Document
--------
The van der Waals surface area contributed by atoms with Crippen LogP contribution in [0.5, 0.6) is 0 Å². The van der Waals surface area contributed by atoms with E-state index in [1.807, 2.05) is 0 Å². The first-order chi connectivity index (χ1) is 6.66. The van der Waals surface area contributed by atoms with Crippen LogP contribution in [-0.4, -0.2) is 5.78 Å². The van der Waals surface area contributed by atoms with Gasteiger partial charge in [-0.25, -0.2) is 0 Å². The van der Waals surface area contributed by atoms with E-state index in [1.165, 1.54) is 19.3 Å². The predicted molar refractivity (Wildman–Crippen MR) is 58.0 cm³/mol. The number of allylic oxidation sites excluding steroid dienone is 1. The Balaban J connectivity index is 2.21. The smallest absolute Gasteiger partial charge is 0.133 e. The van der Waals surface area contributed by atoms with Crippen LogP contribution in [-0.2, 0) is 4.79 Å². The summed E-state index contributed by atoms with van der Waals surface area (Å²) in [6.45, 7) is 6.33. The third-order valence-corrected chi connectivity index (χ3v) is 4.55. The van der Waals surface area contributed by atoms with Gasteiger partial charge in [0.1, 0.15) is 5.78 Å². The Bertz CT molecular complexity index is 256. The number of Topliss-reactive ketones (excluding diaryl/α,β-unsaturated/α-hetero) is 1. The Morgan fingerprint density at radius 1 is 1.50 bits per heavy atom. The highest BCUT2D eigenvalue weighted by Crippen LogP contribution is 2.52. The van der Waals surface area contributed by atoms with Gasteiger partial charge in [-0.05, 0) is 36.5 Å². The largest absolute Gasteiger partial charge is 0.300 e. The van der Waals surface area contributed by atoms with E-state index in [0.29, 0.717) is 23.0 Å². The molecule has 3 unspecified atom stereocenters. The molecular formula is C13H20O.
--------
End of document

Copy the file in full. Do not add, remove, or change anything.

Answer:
The van der Waals surface area contributed by atoms with Crippen LogP contribution in [0.5, 0.6) is 0 Å². The van der Waals surface area contributed by atoms with E-state index in [1.807, 2.05) is 0 Å². The first-order chi connectivity index (χ1) is 6.66. The van der Waals surface area contributed by atoms with Crippen LogP contribution in [-0.4, -0.2) is 5.78 Å². The van der Waals surface area contributed by atoms with Gasteiger partial charge in [-0.25, -0.2) is 0 Å². The van der Waals surface area contributed by atoms with E-state index in [1.165, 1.54) is 19.3 Å². The predicted molar refractivity (Wildman–Crippen MR) is 58.0 cm³/mol. The number of allylic oxidation sites excluding steroid dienone is 1. The Balaban J connectivity index is 2.21. The smallest absolute Gasteiger partial charge is 0.133 e. The van der Waals surface area contributed by atoms with Crippen LogP contribution in [-0.2, 0) is 4.79 Å². The summed E-state index contributed by atoms with van der Waals surface area (Å²) in [6.45, 7) is 6.33. The third-order valence-corrected chi connectivity index (χ3v) is 4.55. The van der Waals surface area contributed by atoms with Gasteiger partial charge in [0.1, 0.15) is 5.78 Å². The Bertz CT molecular complexity index is 256. The number of Topliss-reactive ketones (excluding diaryl/α,β-unsaturated/α-hetero) is 1. The Morgan fingerprint density at radius 1 is 1.50 bits per heavy atom. The highest BCUT2D eigenvalue weighted by Crippen LogP contribution is 2.52. The van der Waals surface area contributed by atoms with Gasteiger partial charge in [-0.05, 0) is 36.5 Å². The largest absolute Gasteiger partial charge is 0.300 e. The van der Waals surface area contributed by atoms with E-state index in [0.29, 0.717) is 23.0 Å². The molecule has 3 unspecified atom stereocenters. The molecular formula is C13H20O.